Andy pulled up in his car and put out his hand which I ignored and gave him a hug. Not sure if the Brits hug much, but this American is a hugger. After a short drive we arrived at his house and were greeted by his family. While he had warned them that I’m tall, I guess seeing someone have to duck under the door elicits giggles of amazement just like in America. Once past the initial greetings we started in on our wonderful feast of pizza. The best part of the evening was just visiting with my friend and his family, who welcomed us warmly. Even better, Andy’s oldest daughter and my daughter seemed to click, just like he and I had 24 years ago. After the youngest two kids went to bed, the girls (mom included) watched a movie in another room while Andy and I kept on catching up. We talked about all sorts of things, silly stuff like sports (he taught me about cricket and I taught him about baseball) and serious stuff like the passing of our fathers (mine in 2007, his in 2010), how our moms were doing and the joys and challenges of being a father and husband. The conversation flowed naturally and easily as if we had been friends since childhood. And that was just the first evening.
We spent all of Saturday doing things as a large group. Touring an old English estate and taking in an outdoor performance of “La Boheme” opera. Our families continued to bond as Andy’s four year old daughter took a particular liking to E and spent much of the opera snuggled in her lap. Near the end of the performance she grew of being there and started to collect sticks from the ground. I decided to intervene and invented a game where she and I took turns lining the sticks up in a row. She took to it immediately and was no longer bored. Andy seemed bemused by my game and I was glad that my dad instinct was able to help entertain his four year old until the show was over. It was a similar “game” that I’d successfully used at restaurants using sugar packets. Score one for the SAHD bag of tricks.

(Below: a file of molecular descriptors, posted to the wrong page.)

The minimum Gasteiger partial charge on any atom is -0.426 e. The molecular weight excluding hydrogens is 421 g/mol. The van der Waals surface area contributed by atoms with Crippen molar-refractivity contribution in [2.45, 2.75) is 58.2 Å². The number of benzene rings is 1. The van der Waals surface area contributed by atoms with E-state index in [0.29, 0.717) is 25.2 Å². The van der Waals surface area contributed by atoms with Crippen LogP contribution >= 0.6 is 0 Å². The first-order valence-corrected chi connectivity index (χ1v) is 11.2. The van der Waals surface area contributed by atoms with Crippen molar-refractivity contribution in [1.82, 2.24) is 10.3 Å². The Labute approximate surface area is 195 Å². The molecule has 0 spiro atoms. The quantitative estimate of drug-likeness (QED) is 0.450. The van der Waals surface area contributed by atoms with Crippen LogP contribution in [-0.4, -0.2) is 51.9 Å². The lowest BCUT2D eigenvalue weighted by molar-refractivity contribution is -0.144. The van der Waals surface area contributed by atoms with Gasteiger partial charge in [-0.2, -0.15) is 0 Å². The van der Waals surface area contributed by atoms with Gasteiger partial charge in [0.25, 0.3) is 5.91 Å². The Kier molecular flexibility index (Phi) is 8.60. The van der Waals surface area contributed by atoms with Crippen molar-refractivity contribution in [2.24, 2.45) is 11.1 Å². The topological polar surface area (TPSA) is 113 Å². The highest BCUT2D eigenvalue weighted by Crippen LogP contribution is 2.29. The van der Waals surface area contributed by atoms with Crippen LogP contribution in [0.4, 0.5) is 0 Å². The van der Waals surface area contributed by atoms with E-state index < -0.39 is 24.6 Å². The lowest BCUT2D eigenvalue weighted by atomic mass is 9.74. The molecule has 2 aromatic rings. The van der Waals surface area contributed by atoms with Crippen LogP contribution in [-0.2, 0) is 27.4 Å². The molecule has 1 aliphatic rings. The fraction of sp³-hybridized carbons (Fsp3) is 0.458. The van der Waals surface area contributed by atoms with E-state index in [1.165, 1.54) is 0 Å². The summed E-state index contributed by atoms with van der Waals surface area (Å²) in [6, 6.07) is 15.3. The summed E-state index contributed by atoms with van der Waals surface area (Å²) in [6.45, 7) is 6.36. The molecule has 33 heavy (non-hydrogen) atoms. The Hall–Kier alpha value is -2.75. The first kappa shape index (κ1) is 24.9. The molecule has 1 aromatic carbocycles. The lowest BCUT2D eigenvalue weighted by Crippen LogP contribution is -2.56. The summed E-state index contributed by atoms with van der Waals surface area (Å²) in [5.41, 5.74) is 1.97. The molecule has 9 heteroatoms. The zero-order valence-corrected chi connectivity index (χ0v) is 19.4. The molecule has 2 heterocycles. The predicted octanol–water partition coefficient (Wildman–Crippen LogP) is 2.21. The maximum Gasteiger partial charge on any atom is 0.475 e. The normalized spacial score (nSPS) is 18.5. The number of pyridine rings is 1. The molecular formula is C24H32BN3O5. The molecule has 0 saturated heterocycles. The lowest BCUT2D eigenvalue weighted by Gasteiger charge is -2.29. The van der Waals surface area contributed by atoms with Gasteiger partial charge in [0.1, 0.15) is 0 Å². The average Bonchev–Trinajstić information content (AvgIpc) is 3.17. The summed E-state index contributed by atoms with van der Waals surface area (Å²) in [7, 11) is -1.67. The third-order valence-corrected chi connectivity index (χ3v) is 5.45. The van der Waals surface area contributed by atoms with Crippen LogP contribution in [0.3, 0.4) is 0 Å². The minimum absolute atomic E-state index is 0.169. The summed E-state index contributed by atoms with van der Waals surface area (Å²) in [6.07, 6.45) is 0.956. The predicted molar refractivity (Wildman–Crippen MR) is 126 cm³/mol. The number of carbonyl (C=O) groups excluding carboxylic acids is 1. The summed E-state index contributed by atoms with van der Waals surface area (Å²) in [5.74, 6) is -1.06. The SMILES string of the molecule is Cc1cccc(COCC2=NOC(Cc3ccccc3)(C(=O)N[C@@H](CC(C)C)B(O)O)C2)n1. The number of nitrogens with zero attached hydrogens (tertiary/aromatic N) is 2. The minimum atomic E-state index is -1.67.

After a delicious full English breakfast prepared (for the second day in a row, I might add) by Mel on Sunday morning, we left for a day of sight seeing in London. Andy and his daughter accompanied us as we saw many of the iconic London sights: Buckingham Palace, St. James Park, Horse Palace, Westminster Abbey, Big Ben, Houses of Parliament and Trafalgar Square. Again, both the dads and the daughters got along splendidly. The girls had, without planning it, dressed almost identically. They laughed and posed for countless pictures together. They had fun teasing each other about their failed attempts to talk with an American or British accent. Finally, though, it was time to wrap up our wonderful time together. We took the Tube to the station nearest our hotel and walked up the stairs together. As we walked both Andy and I grew quiet. I know that I had a rush of emotions welling up inside of me. I stopped a couple of blocks short of our hotel and suggested that Andy and his daughter could head back to his wife and kids, that we would be able to get back easily. I wanted to say much more to my dear friend about how much his friendship over the years had meant to me, but I couldn’t get the words out. Instead, a heartfelt hug conveyed the message between two misty-eyed blokes. I choked out the sentiment that we shouldn’t let 23 years pass between our next visit. For the sake of our friendship and that of our daughters!